Brooks was shot twice in the back and died from organ damage and blood loss from the wounds, the Fulton County Medical Examiner’s Office ruled earlier this week.
“The city of Atlanta SOP (Standard Operating Procedure), in fact, prohibit officers from firing tasers at someone who is running away. So, the city of Atlanta says you could not even fire a taser at someone who is running away. So, you certainly cannot fire a gun, a handgun at someone who is running away,” Howard said on Wednesday.
L. Chris Stewart, an attorney for the family of Rayshard Brooks, said that the incident is “heartbreaking.”
“It’s not a day of joy watching the charges and what’s going to happened to this officer because it shouldn’t happen,” Stewart said.
U.S. President Donald Trump weighed in on the case Wednesday night.
“I thought it was a terrible situation, but you can’t resist a police officer,” he said in an interview with Fox News. “They ended up in a very terrible disagreement and look at the way it ended. Very bad.”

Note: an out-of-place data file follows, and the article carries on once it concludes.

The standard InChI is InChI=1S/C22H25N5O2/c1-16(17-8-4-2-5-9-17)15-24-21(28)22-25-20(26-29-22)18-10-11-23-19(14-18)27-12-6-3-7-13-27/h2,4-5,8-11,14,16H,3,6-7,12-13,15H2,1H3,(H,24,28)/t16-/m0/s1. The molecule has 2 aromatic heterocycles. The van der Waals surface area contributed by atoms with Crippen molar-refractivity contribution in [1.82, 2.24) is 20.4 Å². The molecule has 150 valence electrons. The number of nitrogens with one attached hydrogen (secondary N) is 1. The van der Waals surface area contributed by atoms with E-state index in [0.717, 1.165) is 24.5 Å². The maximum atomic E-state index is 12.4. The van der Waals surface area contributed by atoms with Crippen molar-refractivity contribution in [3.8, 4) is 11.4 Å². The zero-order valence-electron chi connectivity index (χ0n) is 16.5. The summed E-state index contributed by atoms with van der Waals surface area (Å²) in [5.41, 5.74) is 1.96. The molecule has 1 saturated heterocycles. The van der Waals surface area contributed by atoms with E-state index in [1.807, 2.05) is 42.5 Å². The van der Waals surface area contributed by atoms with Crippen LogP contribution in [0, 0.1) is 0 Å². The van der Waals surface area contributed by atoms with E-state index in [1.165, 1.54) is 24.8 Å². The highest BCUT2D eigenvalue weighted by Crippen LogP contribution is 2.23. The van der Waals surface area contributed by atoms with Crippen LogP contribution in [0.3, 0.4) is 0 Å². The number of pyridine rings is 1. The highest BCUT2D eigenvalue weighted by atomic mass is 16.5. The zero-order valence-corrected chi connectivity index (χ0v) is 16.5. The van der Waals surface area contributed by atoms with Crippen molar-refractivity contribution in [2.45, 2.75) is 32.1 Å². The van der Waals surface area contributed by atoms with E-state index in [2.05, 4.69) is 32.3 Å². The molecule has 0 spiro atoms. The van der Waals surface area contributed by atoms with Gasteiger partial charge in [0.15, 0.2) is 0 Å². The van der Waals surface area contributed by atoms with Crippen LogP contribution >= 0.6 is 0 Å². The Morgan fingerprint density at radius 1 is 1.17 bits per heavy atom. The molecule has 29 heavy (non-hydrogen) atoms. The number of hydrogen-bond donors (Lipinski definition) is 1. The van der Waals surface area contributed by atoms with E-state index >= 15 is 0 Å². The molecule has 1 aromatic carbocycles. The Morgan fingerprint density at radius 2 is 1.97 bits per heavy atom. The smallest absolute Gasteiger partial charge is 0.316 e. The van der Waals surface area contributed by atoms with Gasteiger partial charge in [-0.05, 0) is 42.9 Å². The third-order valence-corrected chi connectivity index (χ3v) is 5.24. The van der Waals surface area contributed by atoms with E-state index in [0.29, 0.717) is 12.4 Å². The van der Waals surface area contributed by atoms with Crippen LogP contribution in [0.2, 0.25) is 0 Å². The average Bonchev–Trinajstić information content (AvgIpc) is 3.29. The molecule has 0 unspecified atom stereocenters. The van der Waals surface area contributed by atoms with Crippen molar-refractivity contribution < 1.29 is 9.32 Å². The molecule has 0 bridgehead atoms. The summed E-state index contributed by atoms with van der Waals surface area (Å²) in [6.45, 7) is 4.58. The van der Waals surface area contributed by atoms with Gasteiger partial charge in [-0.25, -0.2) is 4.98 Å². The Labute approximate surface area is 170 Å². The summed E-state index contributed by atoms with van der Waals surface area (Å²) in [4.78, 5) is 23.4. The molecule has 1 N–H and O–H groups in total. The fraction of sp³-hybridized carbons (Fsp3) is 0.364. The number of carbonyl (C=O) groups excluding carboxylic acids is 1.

Earlier Wednesday, Senate Republicans unveiled a bill on police reform amid calls for action against police brutality and racism after the death of George Floyd in police custody.
The proposal, spearheaded by Senator Tim Scott of South Carolina, seeks to ban the use of chokeholds, and includes new accountability and reporting requirements.
Chuck Schumer, the Senate minority leader, said on Wednesday that the Republican proposal “is missing meaningful accountability for individual officers’ misconduct.”
“Without accountability measures, we’re merely exhorting police departments to be better, crossing our fingers, and hoping for the best,” the New York Democrat added.
House Democrats introduced their bill last week that aims to ensure officers can be held accountable for misconduct and increase transparency. The House Judiciary Committee sent the package to the full House for consideration next week after a partisan 24-14 vote following a marathon 11-hour markup on Wednesday.
Floyd, a 46-year-old African American man, died during an arrest in Minneapolis, Minnesota, late last month after a white police officer kneeled on his neck for nearly nine minutes.
Protests in response to Floyd’s death, and more broadly to police violence, spread across the United States and took place in some other countries.
Iran test-fired a “new generation” of cruise missiles Thursday, the navy said, in the first such military exercises since 19 sailors were killed last month in a friendly fire incident.
The armed forces’ website published pictures of the drill in the Gulf of Oman showing missiles being fired from a warship and the back of a truck, and a vessel exploding out at sea.